The unemployment rate has unexpectedly fallen as more people found jobs in the rebound from the pandemic.
The unemployment rate in the three months ended December fell to 4.9 percent from 5.3 percent in the previous quarter.
The number of unemployed fell 10,000, as the economy gained 17,000 jobs during the quarter.
“Overall employment has increased since last year, but not all industries have fared evenly in that time with construction up, and tourism-related industries down,” Stats NZ senior manager Becky Collett said.
The construction sector added 13,200 jobs last year.
Wage growth remained subdued with the annual rate easing slightly to 1.5 percent.
The underutilisation rate, a measure of slack in the jobs market, fell to 11.9 percent from 13.2 percent.
Unemployment is defined as those actively seeking work, while underutilisation includes those wanting to work more hours or who could work but are not actively seeking a job.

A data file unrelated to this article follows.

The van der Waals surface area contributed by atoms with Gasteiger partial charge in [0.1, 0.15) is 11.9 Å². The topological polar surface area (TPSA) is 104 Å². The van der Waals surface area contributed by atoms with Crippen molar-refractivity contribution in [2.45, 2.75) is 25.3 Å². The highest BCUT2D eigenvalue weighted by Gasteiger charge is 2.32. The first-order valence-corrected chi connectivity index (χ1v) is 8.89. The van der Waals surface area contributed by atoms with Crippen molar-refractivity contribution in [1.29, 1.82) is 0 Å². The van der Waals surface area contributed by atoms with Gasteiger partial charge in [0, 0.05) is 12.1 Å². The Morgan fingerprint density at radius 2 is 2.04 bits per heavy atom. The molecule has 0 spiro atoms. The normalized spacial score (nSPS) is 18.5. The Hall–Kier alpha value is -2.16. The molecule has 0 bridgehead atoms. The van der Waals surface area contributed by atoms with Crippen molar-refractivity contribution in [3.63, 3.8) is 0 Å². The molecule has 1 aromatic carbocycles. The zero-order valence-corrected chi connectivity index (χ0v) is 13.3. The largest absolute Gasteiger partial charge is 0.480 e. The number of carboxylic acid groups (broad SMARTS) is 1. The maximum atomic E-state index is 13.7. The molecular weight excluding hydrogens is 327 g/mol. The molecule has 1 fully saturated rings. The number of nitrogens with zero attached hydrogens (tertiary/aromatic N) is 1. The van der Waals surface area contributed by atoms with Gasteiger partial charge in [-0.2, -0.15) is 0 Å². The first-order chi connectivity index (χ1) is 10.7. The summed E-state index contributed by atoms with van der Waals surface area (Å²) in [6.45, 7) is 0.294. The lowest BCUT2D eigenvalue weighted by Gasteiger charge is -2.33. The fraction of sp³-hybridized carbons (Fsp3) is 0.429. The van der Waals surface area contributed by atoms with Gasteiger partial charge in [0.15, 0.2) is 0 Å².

The strength of the economic rebound also showed through in the number of hours worked, and average earnings, although annual wage growth slowed a fraction to 1.5 percent.
The numbers shredded all forecasts by bank economists and the Reserve Bank.
“We were nonetheless left gobsmacked at just how strong the labour market in Q4 proved to be,” ASB senior economist Mike Jones said.
At the start of the pandemic in March 2020, and after the lockdowns, the forecasts were that unemployment could peak as high as 10 or 11 percent, and only recover slowly.
Jones said the flow of recent economic numbers from business confidence, inflation, housing, through to jobs have had a “good vibes trend”, showing the impact of the support measures from the government and the Reserve Bank.
The strength of the jobs numbers also raised questions about the RBNZ’s next step, and whether it needed to keep printing money through its bond-buying programme, as well as still think about further interest rate cuts.
“Attention is quickly turning to when the stimulus taps, which are still gushing, might be wound back a little,” Jones said.
“The market is now factoring in a small – just under 10 percent – chance of a lift in the OCR (official cash rate) by February 2022.”
New Zealand’s unemployment rate was ahead of most developed economies, with Australia and the US at 6.8 percent, and the average for members of the Organisation of Economic Development and Co-operation (OECD) at 6.9 percent.